Women must build their personal brands as founders; if you don't talk about your personal brand and what you're building, no one will know. The truth is, as an entrepreneur, you have to talk about your product or brand from day zero. And last, as a startup, you need credits. Every bank out there wants to really support diversity in the ecosystem, thus lending their hands to support the women founders out there.

Self-employed women in India went from 55.6 percent in 2011–12 to less than 53 percent in 2018–19. Why?

These figures do not account for the women's side hustles while working full-time jobs, whether housework or office work. The way data is being collected needs to be changed because most women entrepreneurs are not part of a formal system. You will find women founders in a small WhatsApp group, a Facebook community, or among peers. From 2018 to now, I have seen a lot of developments, lots of success stories, and lots of initiatives for female founders. The whole wave is ready to dive into the startup ecosystem.

Failure is part and parcel of a successful venture. 

Don't be afraid, even if your venture fails. Failures can provide some of the most valuable learning opportunities. Failing in the startup ecosystem is normal. We always glorify when a man fails; we should start doing the same for women as well. When you build a venture, you create a very strong network, which is the most important intangible asset. Those relationships are not going anywhere.

Will more women in leadership lead to a more women-friendly work culture?

Women at the top set very female-friendly or, as I would say, more inclusive work policies. Definitely, more women in leadership are going to lead a more women-friendly work culture because now you are setting standards and goals for both genders. You are not leaving one gender behind. Women bring a different perspective to boardrooms and leadership positions, and these perspectives can sometimes be viewed from a very strong economic standpoint.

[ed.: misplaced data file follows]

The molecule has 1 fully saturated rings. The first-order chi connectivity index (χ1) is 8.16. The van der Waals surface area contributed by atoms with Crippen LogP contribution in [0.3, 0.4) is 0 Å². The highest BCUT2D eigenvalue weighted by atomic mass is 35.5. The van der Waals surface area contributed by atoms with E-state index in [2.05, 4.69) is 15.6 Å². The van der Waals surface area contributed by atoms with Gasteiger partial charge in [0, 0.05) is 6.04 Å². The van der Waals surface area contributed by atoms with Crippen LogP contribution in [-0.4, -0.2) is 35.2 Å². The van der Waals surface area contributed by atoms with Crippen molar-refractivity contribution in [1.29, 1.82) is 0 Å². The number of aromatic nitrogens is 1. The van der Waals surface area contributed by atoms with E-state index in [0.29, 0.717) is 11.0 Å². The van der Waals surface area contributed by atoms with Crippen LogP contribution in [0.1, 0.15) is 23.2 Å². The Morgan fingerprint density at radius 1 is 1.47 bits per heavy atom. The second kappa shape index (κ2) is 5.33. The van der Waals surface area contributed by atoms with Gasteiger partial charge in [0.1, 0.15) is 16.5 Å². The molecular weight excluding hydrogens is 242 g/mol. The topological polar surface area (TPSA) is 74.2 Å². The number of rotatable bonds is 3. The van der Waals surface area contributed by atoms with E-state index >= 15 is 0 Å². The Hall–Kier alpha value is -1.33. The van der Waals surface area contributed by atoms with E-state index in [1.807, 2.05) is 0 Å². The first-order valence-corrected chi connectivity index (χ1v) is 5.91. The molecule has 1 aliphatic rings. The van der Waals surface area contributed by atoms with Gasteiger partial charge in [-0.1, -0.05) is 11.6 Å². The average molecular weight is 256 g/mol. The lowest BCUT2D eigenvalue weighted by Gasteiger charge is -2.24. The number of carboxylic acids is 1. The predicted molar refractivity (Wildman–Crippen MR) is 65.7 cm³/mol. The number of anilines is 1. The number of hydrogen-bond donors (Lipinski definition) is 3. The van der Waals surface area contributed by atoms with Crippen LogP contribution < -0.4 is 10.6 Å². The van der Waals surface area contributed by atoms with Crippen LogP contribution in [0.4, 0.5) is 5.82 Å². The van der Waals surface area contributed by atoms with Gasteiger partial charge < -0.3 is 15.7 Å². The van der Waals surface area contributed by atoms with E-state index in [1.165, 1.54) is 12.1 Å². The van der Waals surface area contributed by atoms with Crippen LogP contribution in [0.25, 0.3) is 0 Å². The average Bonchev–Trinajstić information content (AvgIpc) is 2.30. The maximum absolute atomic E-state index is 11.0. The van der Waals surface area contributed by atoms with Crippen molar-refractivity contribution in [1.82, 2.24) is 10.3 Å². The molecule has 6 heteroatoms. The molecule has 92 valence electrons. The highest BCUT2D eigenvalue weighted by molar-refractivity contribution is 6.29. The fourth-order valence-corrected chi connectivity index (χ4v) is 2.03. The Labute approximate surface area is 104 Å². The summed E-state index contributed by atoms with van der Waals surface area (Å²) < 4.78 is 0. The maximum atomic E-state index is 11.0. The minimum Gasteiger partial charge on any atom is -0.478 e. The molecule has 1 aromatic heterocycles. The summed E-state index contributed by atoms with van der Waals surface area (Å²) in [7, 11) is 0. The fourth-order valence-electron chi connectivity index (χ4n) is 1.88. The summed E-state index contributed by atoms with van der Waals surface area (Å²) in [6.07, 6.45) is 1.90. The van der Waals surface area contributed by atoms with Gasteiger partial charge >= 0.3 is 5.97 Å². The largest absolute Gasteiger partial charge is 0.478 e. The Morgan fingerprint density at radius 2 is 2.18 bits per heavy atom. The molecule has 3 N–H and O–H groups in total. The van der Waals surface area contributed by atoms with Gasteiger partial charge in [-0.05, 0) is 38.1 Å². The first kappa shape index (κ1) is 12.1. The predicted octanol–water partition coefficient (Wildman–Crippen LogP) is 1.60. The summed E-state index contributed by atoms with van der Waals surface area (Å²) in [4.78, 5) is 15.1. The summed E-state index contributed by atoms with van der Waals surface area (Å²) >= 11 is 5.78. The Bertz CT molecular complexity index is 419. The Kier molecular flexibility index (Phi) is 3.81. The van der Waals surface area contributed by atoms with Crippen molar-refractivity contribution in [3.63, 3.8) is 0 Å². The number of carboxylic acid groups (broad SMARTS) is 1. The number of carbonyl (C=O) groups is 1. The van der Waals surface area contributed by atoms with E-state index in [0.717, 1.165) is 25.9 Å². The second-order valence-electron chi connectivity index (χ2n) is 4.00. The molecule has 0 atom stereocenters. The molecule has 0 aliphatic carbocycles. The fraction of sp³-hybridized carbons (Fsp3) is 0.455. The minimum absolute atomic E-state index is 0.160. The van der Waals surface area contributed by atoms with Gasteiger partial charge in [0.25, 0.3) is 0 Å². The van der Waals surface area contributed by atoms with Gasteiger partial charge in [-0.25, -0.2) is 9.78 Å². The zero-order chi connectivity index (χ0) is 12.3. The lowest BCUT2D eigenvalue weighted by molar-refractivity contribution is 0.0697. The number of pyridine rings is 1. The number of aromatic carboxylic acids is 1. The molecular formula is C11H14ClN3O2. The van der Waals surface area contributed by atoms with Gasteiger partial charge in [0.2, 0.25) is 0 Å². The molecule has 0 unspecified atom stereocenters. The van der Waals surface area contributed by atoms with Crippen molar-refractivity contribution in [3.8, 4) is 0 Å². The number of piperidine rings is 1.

The growth rate of women's entrepreneurship in India was at its highest amid the pandemic times. Why? 

Everything was online for the first time, and everyone had access. It is now extended to everyone and is not restricted to just a certain set of people. The playing field is level. Furthermore, women understand a wide range of issues. Around 70 per cent of D2C (direct-to-home) brands have female founders. When women themselves create products, they know all the nuances. The addition of new sectors such as fin-tech and health-tech opens up an array of opportunity for everyone, including women. Moreover, everything went online, which gave them the confidence to run a business successfully.

What major hindrances do you foresee in the sector? 

Capital is a hurdle. However, at some level that is also broken out, there are at least 7-8 female-focused funds. Furthermore, external factors such as proper family support are essential. That is not a hurdle that women should face. Society expects women to work full time at their startups but also work full time at home, which is unfair; we don't have the same expectations from men. Until and unless everyone—families, husbands, and fathers—stands up and says, "We should support female founders unconditionally and share things at home," the journey will be difficult.

Around The World